This April, the Northwestern community observes Wildcat Interfaith Month: a month dedicated to fostering collaboration and understanding between students, faculty, and staff of different religious affiliations and backgrounds. Through inclusive religious celebrations, eye-opening spiritual discussions, and a newly dedicated interfaith prayer space, this month’s programming promotes a spirit of inter-religious tolerance that will continue long after the month is over.
The month began with the concurrent celebrations of the Jewish Passover holiday and Easter Sunday for the campus Christian community. A sunrise Easter service from 6–7 a.m. on April 1 was open to students of all religious affiliations, while a free build-your-own Matzah pizza bar presented by NU Hillel was open to the entire campus community at 7 p.m. on April 3 in celebration of Passover.
Later in the month, the Department of Religious Studies hosted “A Little of that Human Touch: Why Anthropomorphize?” — an Edmund Perry Lecture by Indiana University Religious Studies professor David L. Haberman that explores the ways humans endow non-human animals or objects with human characteristics, particularly in the context of religious worship (specifically focusing on the worship of the Govardhan stones in the Hindu tradition of north-central India). Between 4 and 6 p.m. on April 19, attendees were able to see how these similar concepts apply across a variety of faiths and traditions.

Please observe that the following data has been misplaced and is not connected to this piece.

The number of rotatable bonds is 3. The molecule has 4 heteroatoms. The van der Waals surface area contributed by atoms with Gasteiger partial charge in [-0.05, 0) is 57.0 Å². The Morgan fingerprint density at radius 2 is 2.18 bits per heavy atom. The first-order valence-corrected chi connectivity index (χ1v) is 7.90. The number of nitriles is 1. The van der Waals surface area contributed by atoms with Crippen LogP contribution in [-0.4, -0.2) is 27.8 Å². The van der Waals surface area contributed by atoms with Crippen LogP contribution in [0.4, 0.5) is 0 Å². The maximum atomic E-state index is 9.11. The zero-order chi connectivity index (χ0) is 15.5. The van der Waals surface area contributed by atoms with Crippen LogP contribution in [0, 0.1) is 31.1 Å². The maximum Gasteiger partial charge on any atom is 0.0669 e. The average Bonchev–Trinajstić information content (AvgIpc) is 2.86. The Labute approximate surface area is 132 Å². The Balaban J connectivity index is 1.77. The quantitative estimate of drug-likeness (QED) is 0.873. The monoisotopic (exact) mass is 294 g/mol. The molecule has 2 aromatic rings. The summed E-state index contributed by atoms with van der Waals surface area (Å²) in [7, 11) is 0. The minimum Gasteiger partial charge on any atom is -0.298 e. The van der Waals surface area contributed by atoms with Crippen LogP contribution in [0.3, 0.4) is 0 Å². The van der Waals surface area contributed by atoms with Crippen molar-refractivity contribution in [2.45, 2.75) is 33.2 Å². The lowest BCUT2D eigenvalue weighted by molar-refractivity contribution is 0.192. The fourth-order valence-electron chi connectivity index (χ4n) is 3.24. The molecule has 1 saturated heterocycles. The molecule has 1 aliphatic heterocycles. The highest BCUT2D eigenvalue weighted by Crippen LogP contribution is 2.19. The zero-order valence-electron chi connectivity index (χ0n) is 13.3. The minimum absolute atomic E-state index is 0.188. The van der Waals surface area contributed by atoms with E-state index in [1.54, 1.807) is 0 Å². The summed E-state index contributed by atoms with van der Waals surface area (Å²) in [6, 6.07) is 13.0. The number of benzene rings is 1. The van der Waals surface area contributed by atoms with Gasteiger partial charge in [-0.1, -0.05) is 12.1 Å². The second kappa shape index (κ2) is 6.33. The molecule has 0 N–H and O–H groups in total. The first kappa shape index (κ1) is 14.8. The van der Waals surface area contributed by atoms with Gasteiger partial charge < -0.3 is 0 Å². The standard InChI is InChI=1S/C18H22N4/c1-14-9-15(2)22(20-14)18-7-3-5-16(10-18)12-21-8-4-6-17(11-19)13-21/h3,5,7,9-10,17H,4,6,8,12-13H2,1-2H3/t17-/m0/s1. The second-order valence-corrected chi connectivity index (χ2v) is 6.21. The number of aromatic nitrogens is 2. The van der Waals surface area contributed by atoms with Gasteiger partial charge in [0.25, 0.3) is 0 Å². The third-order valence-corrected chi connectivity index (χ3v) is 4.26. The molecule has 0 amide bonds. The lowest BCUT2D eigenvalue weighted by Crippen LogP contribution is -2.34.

In addition, this year’s Interfaith Month marks the first month of its kind on campus since this fall’s dedication and opening of Northwestern’s new Multi-Belief Space in Parkes 204. Funded in large part by a Catalyzer campaign started during last year’s Interfaith Month, the space provides not just a space for students of all faiths to connect with their spirituality, but a space specifically vital for communities such as the Sikh and Buddhist community which don’t have their own dedicated faith spaces on campus.
Although this April has been a month packed with multi-faith events, discussions, and spaces, the Office of Religious and Spiritual Life hopes that the spirit of interfaith collaboration lasts for much longer. For more information, visit the Office’s website!